Case precedent weighs heavily against granting an implied cause of action. All of the Courts which have considered the issue presented herein have declined to adopt the Plaintiffs' position. See Graham v. Sec. Sav. and Loan Assoc., 125 F.R.D. 682, 693-94 (N.D. Ind. 1989), aff'd on other grounds sub nom., Veal v. First Amer. Sav. Bank, 914 F.2d 909 (7th Cir. 1990); Hudson v. Academy of Court Reporting, Inc., 746 F. Supp. 718 (S.D. Ohio 1990); St. Mary of the Plains College v. Higher Educ. Loan Program, 724 F. Supp. 803 (D. Kan. 1989); Phillips v. Penna. Higher Educ. Assistance Agency, 497 F. Supp. 712 (W.D. Pa. 1980), rev'd on other grounds, 657 F.2d 554 (3d Cir. 1981), cert. denied, 455 U.S. 924, 102 S. Ct. 1284, 71 L. Ed. 2d 466 (1982). See also L. Tribe, American Constitutional Law § 3-23 (2d ed. 1988) ("For the most part, the Cort test has been applied to deny implication of a cause of action except where the test of the legislative history suggests that Congress specifically intended one.").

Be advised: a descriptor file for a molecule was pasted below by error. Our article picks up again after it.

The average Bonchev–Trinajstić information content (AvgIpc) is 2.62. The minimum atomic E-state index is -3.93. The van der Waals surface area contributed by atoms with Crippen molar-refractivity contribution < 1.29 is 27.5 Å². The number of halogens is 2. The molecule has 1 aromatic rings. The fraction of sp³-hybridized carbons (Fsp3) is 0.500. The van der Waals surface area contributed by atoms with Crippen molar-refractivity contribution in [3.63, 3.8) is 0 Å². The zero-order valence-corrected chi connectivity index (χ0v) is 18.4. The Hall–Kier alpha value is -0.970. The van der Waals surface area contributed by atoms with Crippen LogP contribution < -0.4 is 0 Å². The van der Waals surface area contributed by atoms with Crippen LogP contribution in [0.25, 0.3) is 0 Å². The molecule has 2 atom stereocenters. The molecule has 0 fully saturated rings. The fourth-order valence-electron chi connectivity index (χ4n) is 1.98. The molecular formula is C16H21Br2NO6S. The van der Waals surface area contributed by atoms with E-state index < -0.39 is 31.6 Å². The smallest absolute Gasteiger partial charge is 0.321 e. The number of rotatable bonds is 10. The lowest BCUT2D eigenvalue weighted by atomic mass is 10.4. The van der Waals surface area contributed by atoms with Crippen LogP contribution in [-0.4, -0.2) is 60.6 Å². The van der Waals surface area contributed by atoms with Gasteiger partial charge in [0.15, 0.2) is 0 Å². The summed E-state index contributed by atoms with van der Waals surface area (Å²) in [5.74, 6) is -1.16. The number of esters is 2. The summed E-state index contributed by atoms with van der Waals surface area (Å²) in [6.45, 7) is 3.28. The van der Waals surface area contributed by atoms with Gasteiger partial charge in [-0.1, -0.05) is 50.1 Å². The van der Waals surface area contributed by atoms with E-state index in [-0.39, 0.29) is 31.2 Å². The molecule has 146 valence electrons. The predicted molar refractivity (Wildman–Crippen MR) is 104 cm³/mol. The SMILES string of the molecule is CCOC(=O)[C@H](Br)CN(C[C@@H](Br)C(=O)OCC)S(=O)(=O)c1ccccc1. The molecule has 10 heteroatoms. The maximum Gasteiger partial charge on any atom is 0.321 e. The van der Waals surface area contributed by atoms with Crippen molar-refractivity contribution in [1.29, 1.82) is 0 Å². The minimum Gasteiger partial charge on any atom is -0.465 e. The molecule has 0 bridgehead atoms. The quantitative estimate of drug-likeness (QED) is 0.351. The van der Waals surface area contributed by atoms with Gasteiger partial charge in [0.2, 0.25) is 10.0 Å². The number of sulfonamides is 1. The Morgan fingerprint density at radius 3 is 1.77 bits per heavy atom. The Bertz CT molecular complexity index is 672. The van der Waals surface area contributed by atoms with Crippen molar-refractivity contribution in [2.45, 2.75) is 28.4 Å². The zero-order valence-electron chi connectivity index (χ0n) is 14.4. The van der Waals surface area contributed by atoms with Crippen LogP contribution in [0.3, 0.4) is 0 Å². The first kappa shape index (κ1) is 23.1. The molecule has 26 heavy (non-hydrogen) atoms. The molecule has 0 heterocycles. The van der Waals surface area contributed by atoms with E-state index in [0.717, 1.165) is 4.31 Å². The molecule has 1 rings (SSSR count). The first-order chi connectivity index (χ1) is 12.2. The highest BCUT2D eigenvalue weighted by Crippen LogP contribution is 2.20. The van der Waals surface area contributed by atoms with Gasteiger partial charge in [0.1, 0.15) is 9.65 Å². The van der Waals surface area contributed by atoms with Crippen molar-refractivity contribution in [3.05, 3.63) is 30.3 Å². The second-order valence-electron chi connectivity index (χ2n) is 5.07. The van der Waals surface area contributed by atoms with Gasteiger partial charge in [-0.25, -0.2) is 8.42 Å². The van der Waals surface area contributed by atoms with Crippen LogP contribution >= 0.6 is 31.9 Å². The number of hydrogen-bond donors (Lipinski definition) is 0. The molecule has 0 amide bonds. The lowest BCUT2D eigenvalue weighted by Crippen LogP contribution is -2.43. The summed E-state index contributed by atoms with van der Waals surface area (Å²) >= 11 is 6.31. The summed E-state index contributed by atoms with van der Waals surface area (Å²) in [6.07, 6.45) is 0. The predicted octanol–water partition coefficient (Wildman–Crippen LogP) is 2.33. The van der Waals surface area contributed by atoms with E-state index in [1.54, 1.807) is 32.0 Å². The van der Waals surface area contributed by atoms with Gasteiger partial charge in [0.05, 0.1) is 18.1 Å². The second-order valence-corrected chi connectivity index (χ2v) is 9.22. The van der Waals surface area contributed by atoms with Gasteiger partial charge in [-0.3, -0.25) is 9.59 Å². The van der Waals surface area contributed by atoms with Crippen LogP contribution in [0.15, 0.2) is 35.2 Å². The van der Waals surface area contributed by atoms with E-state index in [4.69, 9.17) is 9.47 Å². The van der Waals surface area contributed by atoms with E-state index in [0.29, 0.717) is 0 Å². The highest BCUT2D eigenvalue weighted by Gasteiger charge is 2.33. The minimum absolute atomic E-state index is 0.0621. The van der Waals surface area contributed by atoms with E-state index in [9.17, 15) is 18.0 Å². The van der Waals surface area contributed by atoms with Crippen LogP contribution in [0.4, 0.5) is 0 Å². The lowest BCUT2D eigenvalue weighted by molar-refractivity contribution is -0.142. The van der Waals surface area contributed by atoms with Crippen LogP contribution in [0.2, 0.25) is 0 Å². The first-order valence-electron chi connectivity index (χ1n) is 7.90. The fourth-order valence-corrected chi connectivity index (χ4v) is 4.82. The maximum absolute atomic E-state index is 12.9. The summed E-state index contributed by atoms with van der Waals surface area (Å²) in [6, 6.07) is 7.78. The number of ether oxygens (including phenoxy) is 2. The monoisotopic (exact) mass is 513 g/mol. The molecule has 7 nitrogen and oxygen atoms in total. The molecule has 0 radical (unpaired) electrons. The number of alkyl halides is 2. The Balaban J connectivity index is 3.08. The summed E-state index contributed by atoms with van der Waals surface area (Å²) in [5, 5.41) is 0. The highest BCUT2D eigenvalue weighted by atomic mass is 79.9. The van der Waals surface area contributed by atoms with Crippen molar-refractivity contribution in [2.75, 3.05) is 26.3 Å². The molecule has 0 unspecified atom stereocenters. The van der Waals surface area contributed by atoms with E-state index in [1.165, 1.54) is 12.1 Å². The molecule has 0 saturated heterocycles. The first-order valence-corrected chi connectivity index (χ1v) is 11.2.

The only case permitting a private right of action pursuant to the Higher Education Act is De Jesus Chavez v. LTV Aerospace Corp., 412 F. Supp. 4 (N.D. Tex. 1976). In De Jesus Chavez, the District Court allowed Plaintiffs to sue lenders and corporate sponsors for charging excessive interest and imposing other illegal costs. Applying the test established in Cort v. Ash, supra, the Court implied a private cause of action in behalf of the students upon finding that HEA was established for the benefit of students and that the students were "possessed of specific rights" with respect to interest rates and repayment conditions. De Jesus Chavez, 412 F. Supp. at 6. De Jesus Chavez is of dubious precedential value, however. The decision rested upon the Court's finding that students had a "right" to certain levels of interest on their GSL loans. However, courts have refused to find that students have a right to enforce the HEA's due diligence requirements. See, e.g., Phillips v. Penna. Higher Educ. Assistance Assoc., supra (due diligence requirements were enacted for the benefit of the federal government and not for the student); Hudson v. Academy of Court Reporting, supra, 746 F. Supp. at 720 (declining to adhere to De Jesus Chavez because it is "too broad"). Even assuming, arguendo, that students have a right to expect due diligence, the HEA does not guarantee that the due diligence will ferret out all fraud in the GSL program. In fact, the HEA does not contemplate that the Secretary, the lenders or the Guaranty Agencies will evaluate the quality of the school. This task is left to accrediting institutions. See 20 U.S.C. § 1085. Although students had a right to expect that the school was an accredited institution, see 20 U.S.C. §§ 1085, 1094, the HEA does not promise students a satisfactory education and does not entitle students to any particular remedy should a school's program not meet expectations.